The presence of metabolic disorders such as diabetes mellitus can cause serious damage to nerves and neurons throughout the body. The nerve fibers are damaged, in addition to the fact that the blood vessels cannot correctly direct the flow due to the incorrect metabolism of glucose.
In the case of diabetes, these problems are especially visible in the extremities, especially in the lower ones. It can also affect organs such as the eyes or even the heart.
Infectious diseases can greatly affect the set of neurons and structures that make up the nervous system. HIV and untreated syphilis can disrupt and damage neurons. Also the herpes simplex virus, cytomegalovirus and rabies. Encephalitis, meningitis, immunodeficiency that facilitates the action of other viruses, and necrosis and neuronal death are common.
This type of nervous system disease, especially localizable in the brain, is characterized by a progressive degradation and loss of neurons and their normal functioning that causes the loss of different cognitive and motor skills.
Alzheimer’s, Parkinson’s or Huntington’s chorea are diseases that lead or can lead (not all people with Parkinson’s develop dementia as such, for example) the progressive deterioration of nerve fibers.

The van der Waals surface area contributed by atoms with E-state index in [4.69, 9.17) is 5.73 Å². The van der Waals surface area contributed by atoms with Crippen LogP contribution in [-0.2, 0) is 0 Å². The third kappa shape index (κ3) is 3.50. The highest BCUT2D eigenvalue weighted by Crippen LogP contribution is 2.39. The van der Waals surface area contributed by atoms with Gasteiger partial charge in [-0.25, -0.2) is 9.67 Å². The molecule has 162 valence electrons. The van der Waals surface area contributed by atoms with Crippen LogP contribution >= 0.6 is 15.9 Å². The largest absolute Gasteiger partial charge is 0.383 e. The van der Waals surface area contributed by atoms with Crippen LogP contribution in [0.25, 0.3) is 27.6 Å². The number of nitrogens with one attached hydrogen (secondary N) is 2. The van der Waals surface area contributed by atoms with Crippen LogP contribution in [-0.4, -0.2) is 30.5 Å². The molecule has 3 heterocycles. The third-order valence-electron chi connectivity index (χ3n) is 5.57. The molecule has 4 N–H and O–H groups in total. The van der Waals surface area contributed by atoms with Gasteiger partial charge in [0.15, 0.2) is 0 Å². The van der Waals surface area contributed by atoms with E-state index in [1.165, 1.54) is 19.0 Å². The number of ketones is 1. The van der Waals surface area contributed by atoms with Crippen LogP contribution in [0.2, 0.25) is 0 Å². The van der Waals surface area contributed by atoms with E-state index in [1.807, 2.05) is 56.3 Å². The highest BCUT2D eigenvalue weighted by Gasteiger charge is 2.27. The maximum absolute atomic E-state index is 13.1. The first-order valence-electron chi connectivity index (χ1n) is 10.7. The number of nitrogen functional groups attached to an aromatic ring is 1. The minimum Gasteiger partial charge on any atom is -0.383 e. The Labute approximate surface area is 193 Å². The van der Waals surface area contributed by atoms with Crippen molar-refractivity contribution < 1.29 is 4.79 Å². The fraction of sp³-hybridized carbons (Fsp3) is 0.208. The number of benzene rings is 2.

Injury to a peripheral nerve by various mechanisms, such as continued compression, the presence of infections or bleeding or sectioning.
Inflammatory process of various nerves or nervous tracts that generate a variety of symptoms such as tingling or loss of control and sensation, muscle atrophy, weakness, diarrhea, erection disorder or cardiorespiratory disorders, among others.
11. Trauma and sectioning
Although these are not diseases per se, the presence of blows and injuries can cause the nerves and neurons present in different parts of the body to be damaged and unable to perform their functions on a regular basis.
Perception or control of muscle groups or even relevant organs may be lost. Depending on the type of injury, it can even lead to cardiac arrest and death.
12. Guillain-Barré syndrome and other autoimmune diseases
Some autoimmune diseases, such as Guillain-Barré syndrome, can cause our immune system to attack the nerves of the nervous system, which damages them and makes it difficult or impossible for the transmission of nerve signals.
13. Autonomic dysreflexia
A disease caused by spinal cord injury and an overactivation of the autonomic nervous system, as well as a spectacular and dangerous increase in blood pressure due to the difficulty in regulating blood pressure in non-innervated areas, below the injury medullary.
14. Monoplegia, hemiplegia and tetraplegia
The sectioning or damage of nerve fibers in the nervous system can cause paralysis of specific parts of the body. This paralysis can occur in a specific point of the body (monoplegia), on one side of the body (hemiplegia) or even in the set of extremities (tetraplegia), making movement and even tactile perception of these areas impossible.
Neuralgia are a group of diseases and disorders of the nervous system that are characterized by the presence of pain derived from a malfunction, impingement or alteration of the nerve pathways linked to the perception of pain.
- Adams, RD (1997). Principles of Neurology. 6th edition. McGraw-Hill.
- Bannister, C, Tew, B. (1991). Current Concepts in Spina Bificla & Hydrocephalus. London: Mac Keith Press.